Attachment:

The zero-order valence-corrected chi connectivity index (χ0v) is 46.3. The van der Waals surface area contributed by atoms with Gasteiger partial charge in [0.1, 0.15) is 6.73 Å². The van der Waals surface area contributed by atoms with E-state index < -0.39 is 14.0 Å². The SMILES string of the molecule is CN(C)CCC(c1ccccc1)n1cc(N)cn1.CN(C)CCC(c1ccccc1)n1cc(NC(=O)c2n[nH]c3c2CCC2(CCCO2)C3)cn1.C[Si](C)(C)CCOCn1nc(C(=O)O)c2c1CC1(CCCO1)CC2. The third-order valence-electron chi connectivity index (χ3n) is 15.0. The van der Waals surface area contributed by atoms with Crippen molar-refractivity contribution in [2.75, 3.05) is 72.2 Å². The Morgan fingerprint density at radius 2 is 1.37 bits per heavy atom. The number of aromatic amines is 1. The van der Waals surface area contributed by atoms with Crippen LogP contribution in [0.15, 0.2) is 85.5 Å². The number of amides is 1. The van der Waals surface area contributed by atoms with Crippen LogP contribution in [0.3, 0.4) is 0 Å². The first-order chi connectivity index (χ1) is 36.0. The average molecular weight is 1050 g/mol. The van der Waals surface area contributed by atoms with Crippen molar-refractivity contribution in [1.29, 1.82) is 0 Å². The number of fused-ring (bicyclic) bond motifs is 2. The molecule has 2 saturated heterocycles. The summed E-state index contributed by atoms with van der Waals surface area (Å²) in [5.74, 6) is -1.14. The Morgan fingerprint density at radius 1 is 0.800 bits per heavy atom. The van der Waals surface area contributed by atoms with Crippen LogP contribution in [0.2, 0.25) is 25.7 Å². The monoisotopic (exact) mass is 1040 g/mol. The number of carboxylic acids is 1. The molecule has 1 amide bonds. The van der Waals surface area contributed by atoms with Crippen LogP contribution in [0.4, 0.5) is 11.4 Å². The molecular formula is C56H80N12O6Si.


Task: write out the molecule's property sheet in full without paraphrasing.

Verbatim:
The zero-order valence-corrected chi connectivity index (χ0v) is 46.3. The van der Waals surface area contributed by atoms with Gasteiger partial charge in [0.1, 0.15) is 6.73 Å². The van der Waals surface area contributed by atoms with E-state index < -0.39 is 14.0 Å². The SMILES string of the molecule is CN(C)CCC(c1ccccc1)n1cc(N)cn1.CN(C)CCC(c1ccccc1)n1cc(NC(=O)c2n[nH]c3c2CCC2(CCCO2)C3)cn1.C[Si](C)(C)CCOCn1nc(C(=O)O)c2c1CC1(CCCO1)CC2. The third-order valence-electron chi connectivity index (χ3n) is 15.0. The van der Waals surface area contributed by atoms with Crippen molar-refractivity contribution in [2.75, 3.05) is 72.2 Å². The Morgan fingerprint density at radius 2 is 1.37 bits per heavy atom. The number of aromatic amines is 1. The van der Waals surface area contributed by atoms with Crippen LogP contribution in [0.15, 0.2) is 85.5 Å². The number of amides is 1. The van der Waals surface area contributed by atoms with Crippen LogP contribution in [0.3, 0.4) is 0 Å². The first-order chi connectivity index (χ1) is 36.0. The average molecular weight is 1050 g/mol. The van der Waals surface area contributed by atoms with Crippen molar-refractivity contribution in [1.29, 1.82) is 0 Å². The number of fused-ring (bicyclic) bond motifs is 2. The molecule has 2 saturated heterocycles. The summed E-state index contributed by atoms with van der Waals surface area (Å²) in [5.74, 6) is -1.14. The Morgan fingerprint density at radius 1 is 0.800 bits per heavy atom. The van der Waals surface area contributed by atoms with Crippen LogP contribution in [0.2, 0.25) is 25.7 Å². The monoisotopic (exact) mass is 1040 g/mol. The number of carboxylic acids is 1. The molecule has 1 amide bonds. The van der Waals surface area contributed by atoms with Crippen LogP contribution in [0.4, 0.5) is 11.4 Å². The molecular formula is C56H80N12O6Si.